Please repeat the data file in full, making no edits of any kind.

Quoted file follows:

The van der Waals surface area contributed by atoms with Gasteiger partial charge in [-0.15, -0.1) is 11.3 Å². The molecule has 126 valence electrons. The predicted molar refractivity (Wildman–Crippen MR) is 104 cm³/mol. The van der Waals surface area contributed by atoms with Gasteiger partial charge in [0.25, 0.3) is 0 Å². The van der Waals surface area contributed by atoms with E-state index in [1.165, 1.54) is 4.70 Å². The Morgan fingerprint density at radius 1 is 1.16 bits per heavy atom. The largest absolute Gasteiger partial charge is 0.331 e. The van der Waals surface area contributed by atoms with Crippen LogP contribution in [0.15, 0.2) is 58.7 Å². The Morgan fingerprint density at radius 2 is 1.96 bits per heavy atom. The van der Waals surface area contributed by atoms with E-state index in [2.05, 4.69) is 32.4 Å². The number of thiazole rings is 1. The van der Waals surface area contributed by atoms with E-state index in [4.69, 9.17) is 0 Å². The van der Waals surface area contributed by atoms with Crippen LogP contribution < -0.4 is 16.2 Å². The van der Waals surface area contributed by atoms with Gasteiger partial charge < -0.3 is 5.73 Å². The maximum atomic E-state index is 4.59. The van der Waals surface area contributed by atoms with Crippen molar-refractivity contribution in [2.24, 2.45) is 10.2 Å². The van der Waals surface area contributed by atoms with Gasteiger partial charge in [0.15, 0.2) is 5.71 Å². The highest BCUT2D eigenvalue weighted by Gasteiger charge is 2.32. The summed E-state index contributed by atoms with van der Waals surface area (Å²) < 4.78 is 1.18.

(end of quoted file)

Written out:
The van der Waals surface area contributed by atoms with Gasteiger partial charge in [-0.15, -0.1) is 11.3 Å². The molecule has 126 valence electrons. The predicted molar refractivity (Wildman–Crippen MR) is 104 cm³/mol. The van der Waals surface area contributed by atoms with Gasteiger partial charge in [0.25, 0.3) is 0 Å². The van der Waals surface area contributed by atoms with E-state index in [1.165, 1.54) is 4.70 Å². The Morgan fingerprint density at radius 1 is 1.16 bits per heavy atom. The largest absolute Gasteiger partial charge is 0.331 e. The van der Waals surface area contributed by atoms with Crippen LogP contribution in [0.15, 0.2) is 58.7 Å². The Morgan fingerprint density at radius 2 is 1.96 bits per heavy atom. The van der Waals surface area contributed by atoms with E-state index in [2.05, 4.69) is 32.4 Å². The number of thiazole rings is 1. The van der Waals surface area contributed by atoms with E-state index in [4.69, 9.17) is 0 Å². The van der Waals surface area contributed by atoms with Crippen LogP contribution < -0.4 is 16.2 Å². The van der Waals surface area contributed by atoms with Gasteiger partial charge < -0.3 is 5.73 Å². The maximum atomic E-state index is 4.59. The van der Waals surface area contributed by atoms with Crippen molar-refractivity contribution in [2.24, 2.45) is 10.2 Å². The van der Waals surface area contributed by atoms with Gasteiger partial charge in [0.15, 0.2) is 5.71 Å². The highest BCUT2D eigenvalue weighted by Gasteiger charge is 2.32. The summed E-state index contributed by atoms with van der Waals surface area (Å²) < 4.78 is 1.18.